Celerons are not bad chips. Most people who are really down on them are either thinking of the original Celeron chip, or are just repeating what they heard from someone who was thinking of the original Celeron chip, or repeating what they heard from someone who heard from someone... etc ad nauseum.
The original Celeron was released to compete with the low-price offerings of AMD and Cyrix. To reduce the cost of the chip, Intel completely removed the L2 cache. The reason is that CPU cache is static RAM, not the normal dynamic RAM used for system memory. Static RAM is FAST, but it is also EXPENSIVE to manufacture. The chip was dirt cheap, but with no L2 cache, its performance was perfectly abysmal. You'd have been better off with a 486SX/25 than the original Celeron. That chip was not well-received, obviously, and they didn't sell very many.
The next Celeron chip had 128kb integrated cache. This is an important distinction. The standard P2 chip had 256kb L2 cache, but it wasn't integrated. It was on the daughtercard that held the slotted CPU. Because it wasn't integrated, there was a bit of latency, and it only ran at half the speed of the core. So, you could pick up a Celeron 300A, and it would have 128kb L2 cache running at 300MHz with virtually no latency for a little over $100, or you could go for the big mamma P2-450 at $800 retail (smart/lucky shoppers could maybe get it from $400-$600), with a 256kb non-integrated L2 cache with a bit of latency running at 225MHz.
Because Intel has traditionally been hung up on the "more is better" philosophy, they didn't see a problem with this at first. Of course, all the independent review sites in the world set to testing, and the results were a Godsend to gamers. If you're running an application that performs a wide variety of operations on a large amount of data and disparate data types, then more cache really is better. However, game programmers, who have long been used to having more software power than hardware to back it up, optimize their code to a nearly frightening degree. Games do perform some fairly intensive routines, but they tend to be repetitive in terms of operation type, and they tend to operate on the bare minimum amount of data necessary to get the job done. What that means for us (at the time) is, while 0kb L2 cache is simply unacceptable, 128kb of cache is sufficient. The real boost was that the Celeron cache ran at the same speed as the CPU core. So, your game didn't need more than 128kb L2, and it could access that cache data twice as fast as the full-blown P2. So, people using large Excel spreadsheets or PC-based database applications had problems with those Celerons, but gamers were yanking them off the shelves left and right.
There was an added benefit to this. Because the cache was integrated and full-speed, the Celeron could take more abuse than the full P2s could. It was far easier to successfully overclock a Celeron than it was a P2. It was not at all uncommon to hear of people taking a 300A all the way to 400MHz. I'd heard of people getting quite close to the theoretical 500MHz limit of the P2 core the Celerons were based on, but that was with serious cooling rigs.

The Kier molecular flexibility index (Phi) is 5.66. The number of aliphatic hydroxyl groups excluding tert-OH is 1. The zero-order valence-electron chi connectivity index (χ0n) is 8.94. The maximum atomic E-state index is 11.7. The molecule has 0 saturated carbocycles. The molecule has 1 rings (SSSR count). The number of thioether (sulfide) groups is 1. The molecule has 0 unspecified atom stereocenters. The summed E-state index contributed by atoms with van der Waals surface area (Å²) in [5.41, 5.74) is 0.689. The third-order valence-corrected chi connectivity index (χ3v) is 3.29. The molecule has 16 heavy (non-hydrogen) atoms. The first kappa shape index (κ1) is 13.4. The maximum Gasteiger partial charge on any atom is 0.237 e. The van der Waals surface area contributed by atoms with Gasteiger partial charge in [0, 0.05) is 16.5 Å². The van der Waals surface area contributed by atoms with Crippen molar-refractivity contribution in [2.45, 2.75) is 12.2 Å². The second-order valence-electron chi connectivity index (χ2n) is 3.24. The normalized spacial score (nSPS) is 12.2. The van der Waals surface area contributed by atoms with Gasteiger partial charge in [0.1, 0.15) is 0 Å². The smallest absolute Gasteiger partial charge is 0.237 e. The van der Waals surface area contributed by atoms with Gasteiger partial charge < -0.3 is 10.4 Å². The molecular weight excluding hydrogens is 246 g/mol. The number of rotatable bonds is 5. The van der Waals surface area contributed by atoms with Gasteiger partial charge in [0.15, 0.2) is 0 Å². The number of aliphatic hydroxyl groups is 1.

Incidentally, it was soon after the 300A that Intel started clock-locking their chips. They said it was because unscrupulous resellers were overclocking their chips, scrubbing off the markings, and selling them at the price of the higher chip (sort of like nVidia does with its OC line, except that they notify you of what they're doing). There certainly were people doing that, but I still think Intel did it because they were ticked that their $100-ish processors were outperforming their $600+ processors. All you folks that pin-mod, you're descendants of the people that found out that if you used a plain old graphite pencil to draw a line between 2 specific contacts on the Celeron's edge connector, you could disable the clock-locking. Of course, we were able to use an eraser to put our warranty back in effect, but you can't have everything.
Today, the current Celeron line has a few other features disabled to ensure that the main Pentium lines rule over the Celeron lines. However, the primary difference is still that the cache is smaller, because that is still where a great deal of the manufacturing expense of a CPU lies. There have been tons of studies done on the lines of "how much cache is necessary", so there's a wealth of information available if you're inclined to look for it. Today's games certainly utilize more cache than the games of the P2 era did, but there is still a definite point where getting more cache is a total waste of money. In general, 0->128 is a massive difference, 128->256 is a large difference, 256->512 is a noticeable difference, but anything after that is just expensive. The exception is in database server type applications. That is why the Xeon line, whose main difference over the Pentium line is 2MB L2 cache, is usually only available in server hardware where applications of that type are likely to be found.
If a user today doesn't intend to do hardcore gaming, serious graphics manipulation, or data-intensive operations, there is absolutely nothing wrong with a Celeron. For people wanting to browse the web, check e-mail, and type letters in Word, the Celeron is a perfect chip.